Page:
This past week has been an interesting blend of frustration that ranged from extreme to mild, anxieties that ran the gamut from near panic to mere apprehension, intermingled with exciting new developments, interesting new projects, and a bit of fun. At this juncture all indications are that the week ahead will continue with this trend.
There were a multitude of sources for the frustrations and many of these fueled the ebb and flow of anxiety. Meetings with the  tax accountant, initiating the sale of my mothers house that will mark the last chapter in that story, dealing with attorneys to settle the estate, job issues that do little to foster an illusion of longevity in the current career, and the ongoing quest to become a writer and/or photographer when I grow up topped this list.
Counted among the more interesting projects this past week was the resurrection of my sons 1978 Olds sedan that has been sequestered for about four years. His little Eclipse and Honda are just a bit small for three children and a wife.
So, rather than investing in a minivan he decided that the Olds with just a hair over 50,000 original miles would be a better course of action. Fuel economy is lacking but the money saved by not buying another vehicle should buy a lot of gasoline.
Another project that has proved to be rather interesting are attempts to master the intricacies of the new Inspiron from Dell and the wide array of updated featured programs. As the computer I use for writing books and feature articles is almost a decade old, I am left with the sense that the old ’34 Dodge has been traded for a new Dodge Challenger.
Among the many nifty new features discovered lurking among the new programs is Chess Titans. Now, my mornings start with a little study, a little meditation, a little exercise, a little correspondence, and a game or two of chess with breakfast.
Today, I embarked on two new adventures. Utilizing the radically different word processor on the new magic box I completed my first assignment for Auctions America.
Writing concise entries for the auction catalog represents my latest endeavor to knit a wide array of side jobs into an income stream. The first assignment was interesting enough to keep me occupied for two full hours with no sign of boredom.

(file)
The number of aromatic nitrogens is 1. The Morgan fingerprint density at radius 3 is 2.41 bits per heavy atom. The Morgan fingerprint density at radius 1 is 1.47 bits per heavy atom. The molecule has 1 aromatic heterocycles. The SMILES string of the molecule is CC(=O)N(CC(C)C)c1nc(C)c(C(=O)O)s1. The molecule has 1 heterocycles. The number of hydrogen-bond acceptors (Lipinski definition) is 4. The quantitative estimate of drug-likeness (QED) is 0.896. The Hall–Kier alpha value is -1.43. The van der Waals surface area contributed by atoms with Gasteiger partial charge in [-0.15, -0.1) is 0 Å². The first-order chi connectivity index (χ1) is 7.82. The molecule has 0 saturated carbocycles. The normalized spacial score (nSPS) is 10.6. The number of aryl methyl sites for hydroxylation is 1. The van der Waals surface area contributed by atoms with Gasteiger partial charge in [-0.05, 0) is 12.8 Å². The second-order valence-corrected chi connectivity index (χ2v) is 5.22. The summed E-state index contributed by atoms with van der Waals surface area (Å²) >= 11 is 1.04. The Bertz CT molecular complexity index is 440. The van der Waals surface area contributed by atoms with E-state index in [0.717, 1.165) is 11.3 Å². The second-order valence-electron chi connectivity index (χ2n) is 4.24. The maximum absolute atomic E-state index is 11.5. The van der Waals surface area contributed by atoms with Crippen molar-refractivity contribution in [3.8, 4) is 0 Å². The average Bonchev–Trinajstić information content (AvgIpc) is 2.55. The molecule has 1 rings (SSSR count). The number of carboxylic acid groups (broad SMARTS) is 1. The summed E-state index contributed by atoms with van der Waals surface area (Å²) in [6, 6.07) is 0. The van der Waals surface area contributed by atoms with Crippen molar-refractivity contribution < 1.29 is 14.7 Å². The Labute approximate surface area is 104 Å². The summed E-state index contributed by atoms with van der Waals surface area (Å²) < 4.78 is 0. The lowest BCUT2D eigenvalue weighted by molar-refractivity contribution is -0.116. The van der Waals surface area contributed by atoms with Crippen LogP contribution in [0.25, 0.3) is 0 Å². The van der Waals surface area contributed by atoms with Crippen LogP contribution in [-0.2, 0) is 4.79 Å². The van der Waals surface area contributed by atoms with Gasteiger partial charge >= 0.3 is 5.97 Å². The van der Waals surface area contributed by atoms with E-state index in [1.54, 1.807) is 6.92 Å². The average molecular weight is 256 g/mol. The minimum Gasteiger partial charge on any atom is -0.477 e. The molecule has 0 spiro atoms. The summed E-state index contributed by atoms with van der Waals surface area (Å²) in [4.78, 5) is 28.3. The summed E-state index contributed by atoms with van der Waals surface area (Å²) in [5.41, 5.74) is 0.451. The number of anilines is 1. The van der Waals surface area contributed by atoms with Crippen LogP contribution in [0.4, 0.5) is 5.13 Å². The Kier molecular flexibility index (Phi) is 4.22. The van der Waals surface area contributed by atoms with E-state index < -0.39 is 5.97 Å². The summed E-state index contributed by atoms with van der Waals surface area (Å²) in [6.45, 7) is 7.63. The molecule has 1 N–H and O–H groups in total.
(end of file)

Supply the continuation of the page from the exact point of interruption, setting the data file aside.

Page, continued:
The primary challenge was the research required before the writing of the entries. This required dusting off some of my automotive reference books, deciphering vin numbers, mixed with a bit of Internet sleuthing.
Another project being developed this weekend is a feature article about the Kingman Army Airfield for the next issue of 66 The Mother Road. I am quite pleased by this opportunity to introduce Route 66 enthusiasts to an often overlooked chapter in the highways history and a few historic sites worthy of a visit.
It may come as a surprise for readers to discover that during the war this was one of the nations largest flexible gunnery schools in the nation. It was also the site of two of the worst training disasters in the history of the Army Air Corp.
The first of these occurred on January 6, 1944 when a bus crossed Route 66 from the gunnery range after completion of a series of night exercises and was struck by a fast freight at the railroad crossing in front of the main gate. The death toll from this tragedy included 28 cadets and the driver. A monument listing the names of the dead stands under the original air field tower (one of two remaining in the nation) near the terminal building at the Kingman Airport.
My original plan was to start the week off with a photography and research expedition along Route 66 to Ashfork on Monday morning. I was hoping to get some nice spring photos for the forthcoming Route 66 in Mohave County exhibit being developed as a state centennial project for the Powerhouse Visitor Center and gather information for the guidebook to Route 66 from Crookton Road to the Colorado River.
A storm with potentially high winds has put that on the back burner. So, instead I made an appointment with the attorneys office, and have agreed to an interview that will be utilized to promote the forthcoming KABAM (Kingman Area Books Are Magic) festival on the libraries Youtube channel.
For the coming week there are a lengthy list of projects that require my attention besides the day job that puts beans on the table and gas in the Jeep. Among these are developing a contingency plan for April in case the postponed federal jury selection results in me spending a week in Prescott, trying to figure out if I can (or should) make the trip to see dad in Michigan a part of the June trip or the October trip, and developing a game plan for the big event in Cuba.
One last note for the day. Don’t forget our contest, and by all means don’t forget the Big Palooza being sponsored and promoted by 66 The Mother Road.

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